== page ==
Finally, we check whether the impact of income inequality, rather than having a direct effect on EU attitudes, has a conditional effect. Put simply, do citizens that care about inequality assess European integration different in countries with relatively high income inequality than citizens with the same attitude but in countries with relatively low income inequalities? Recent scholarship has indicated that citizens create opinions about the EU not simply by looking at their own country’s performance, but also by relating that performance to the performance of other EU countries – benchmarking (De Vries 2018).

For trust in the EP, we do not find such a benchmarking exercise. Across the board, Europeans are more critical of the EP when they are more supportive of reducing income inequalities.

Regarding further unification, however, we do detect such a benchmarking effect. Citizens that live in countries with a relatively unequal income distribution compared to other Member States are actually more supportive of European integration when they care about inequality. On the other hand, citizens that live in relatively equal countries are – as already found by the direct effect – less supportive of European integration. We find a similar effect for rising income inequalities.

We interpret this effect in line with earlier research (Garry and Tilley 2015). Simply put, individuals that care about inequality see their country performing relatively poorly within the EU regarding income inequality, and believe that further integration could be a key to solving this. Pro-redistributive citizens in relatively equal countries, in contrast, might actually worry that further integration would deteriorate inequalities.
We capture these effects graphically in Figure 2. The line indicates the effect of being in favour of a redistributive government (egalitarianism) on support for further EU integration (or unification). The x-axis conditions this effect on the level of inequality (Gini) in a country. When the line is above 0, the effect is positive, while it is negative when it is below 0. The red-dashed vertical lines indicate the difference between the Member States with the lowest and highest level of inequality. All other Member States’ Gini indices fall within these dashed lines.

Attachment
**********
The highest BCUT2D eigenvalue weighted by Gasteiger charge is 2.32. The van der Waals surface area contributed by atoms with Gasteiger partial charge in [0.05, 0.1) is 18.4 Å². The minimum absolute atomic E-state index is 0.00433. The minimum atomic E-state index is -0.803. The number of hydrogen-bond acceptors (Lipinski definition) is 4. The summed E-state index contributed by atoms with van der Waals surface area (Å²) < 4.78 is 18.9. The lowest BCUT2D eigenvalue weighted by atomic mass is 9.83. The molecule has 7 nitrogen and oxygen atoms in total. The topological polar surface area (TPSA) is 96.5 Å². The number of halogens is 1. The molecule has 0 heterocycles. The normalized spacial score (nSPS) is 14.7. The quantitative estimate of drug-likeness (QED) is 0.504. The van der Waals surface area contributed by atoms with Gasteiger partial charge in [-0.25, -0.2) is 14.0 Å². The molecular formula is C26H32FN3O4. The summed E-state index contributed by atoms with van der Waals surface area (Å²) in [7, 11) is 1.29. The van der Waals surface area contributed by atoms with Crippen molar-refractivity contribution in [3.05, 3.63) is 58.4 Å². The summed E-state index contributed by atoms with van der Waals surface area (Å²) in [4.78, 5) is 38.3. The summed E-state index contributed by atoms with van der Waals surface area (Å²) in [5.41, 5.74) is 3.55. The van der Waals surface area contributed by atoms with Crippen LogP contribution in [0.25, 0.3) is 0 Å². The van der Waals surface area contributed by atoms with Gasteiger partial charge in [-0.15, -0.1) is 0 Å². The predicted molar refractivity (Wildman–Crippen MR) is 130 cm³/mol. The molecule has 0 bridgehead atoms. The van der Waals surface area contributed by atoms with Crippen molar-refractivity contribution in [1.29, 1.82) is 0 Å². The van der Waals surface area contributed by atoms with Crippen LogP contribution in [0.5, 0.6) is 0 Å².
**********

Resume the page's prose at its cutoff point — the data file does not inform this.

Conclusion and discussion

To conclude, we find that income inequalities in EU Member States do not have a direct effect on public support for the European project. Rather, it matters for citizens who care about inequality and see it as a task for the government to reduce them. In unequal countries, pro-redistributive citizens might see the EU as a ‘life buoy’, whereas in equal countries these same citizens might actually see further integration to do more harm than good.

While these findings are important, much is still left unknown about public opinion formation regarding European integration – especially regarding a more ‘social Europe’. We also still know little about how citizens prefer the balance of authority between national welfare states and European social policies, or the exact blame attribution for developing inequalities. These are important questions. Our study indicates that if national governments take the credit for European social policies that reduce income inequalities, the EU might actually actively undermine its own support through these policies.